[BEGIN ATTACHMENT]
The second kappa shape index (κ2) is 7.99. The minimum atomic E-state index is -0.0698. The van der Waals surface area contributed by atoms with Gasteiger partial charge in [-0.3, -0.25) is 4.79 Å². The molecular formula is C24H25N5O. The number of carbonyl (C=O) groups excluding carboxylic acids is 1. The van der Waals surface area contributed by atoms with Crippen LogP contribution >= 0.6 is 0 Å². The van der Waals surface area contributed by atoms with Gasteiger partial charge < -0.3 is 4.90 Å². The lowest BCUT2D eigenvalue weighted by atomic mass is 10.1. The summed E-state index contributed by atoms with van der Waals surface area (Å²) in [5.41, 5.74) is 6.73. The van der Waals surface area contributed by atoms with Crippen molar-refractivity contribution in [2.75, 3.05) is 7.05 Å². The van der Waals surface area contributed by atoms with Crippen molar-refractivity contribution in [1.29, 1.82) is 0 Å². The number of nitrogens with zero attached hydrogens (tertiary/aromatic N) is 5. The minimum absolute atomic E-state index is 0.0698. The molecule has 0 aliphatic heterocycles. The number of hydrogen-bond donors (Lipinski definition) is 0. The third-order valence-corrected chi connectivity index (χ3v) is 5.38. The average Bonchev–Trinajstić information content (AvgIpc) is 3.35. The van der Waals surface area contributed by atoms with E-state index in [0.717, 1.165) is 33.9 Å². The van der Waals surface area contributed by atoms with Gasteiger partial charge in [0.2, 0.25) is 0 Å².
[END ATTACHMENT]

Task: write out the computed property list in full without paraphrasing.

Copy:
The second kappa shape index (κ2) is 7.99. The minimum atomic E-state index is -0.0698. The van der Waals surface area contributed by atoms with Gasteiger partial charge in [-0.3, -0.25) is 4.79 Å². The molecular formula is C24H25N5O. The number of carbonyl (C=O) groups excluding carboxylic acids is 1. The van der Waals surface area contributed by atoms with Crippen LogP contribution >= 0.6 is 0 Å². The van der Waals surface area contributed by atoms with Gasteiger partial charge < -0.3 is 4.90 Å². The lowest BCUT2D eigenvalue weighted by atomic mass is 10.1. The summed E-state index contributed by atoms with van der Waals surface area (Å²) in [5.41, 5.74) is 6.73. The van der Waals surface area contributed by atoms with Crippen molar-refractivity contribution in [2.75, 3.05) is 7.05 Å². The van der Waals surface area contributed by atoms with Crippen molar-refractivity contribution in [1.29, 1.82) is 0 Å². The number of nitrogens with zero attached hydrogens (tertiary/aromatic N) is 5. The minimum absolute atomic E-state index is 0.0698. The molecule has 0 aliphatic heterocycles. The number of hydrogen-bond donors (Lipinski definition) is 0. The third-order valence-corrected chi connectivity index (χ3v) is 5.38. The average Bonchev–Trinajstić information content (AvgIpc) is 3.35. The van der Waals surface area contributed by atoms with E-state index in [0.717, 1.165) is 33.9 Å². The van der Waals surface area contributed by atoms with Gasteiger partial charge in [0.2, 0.25) is 0 Å².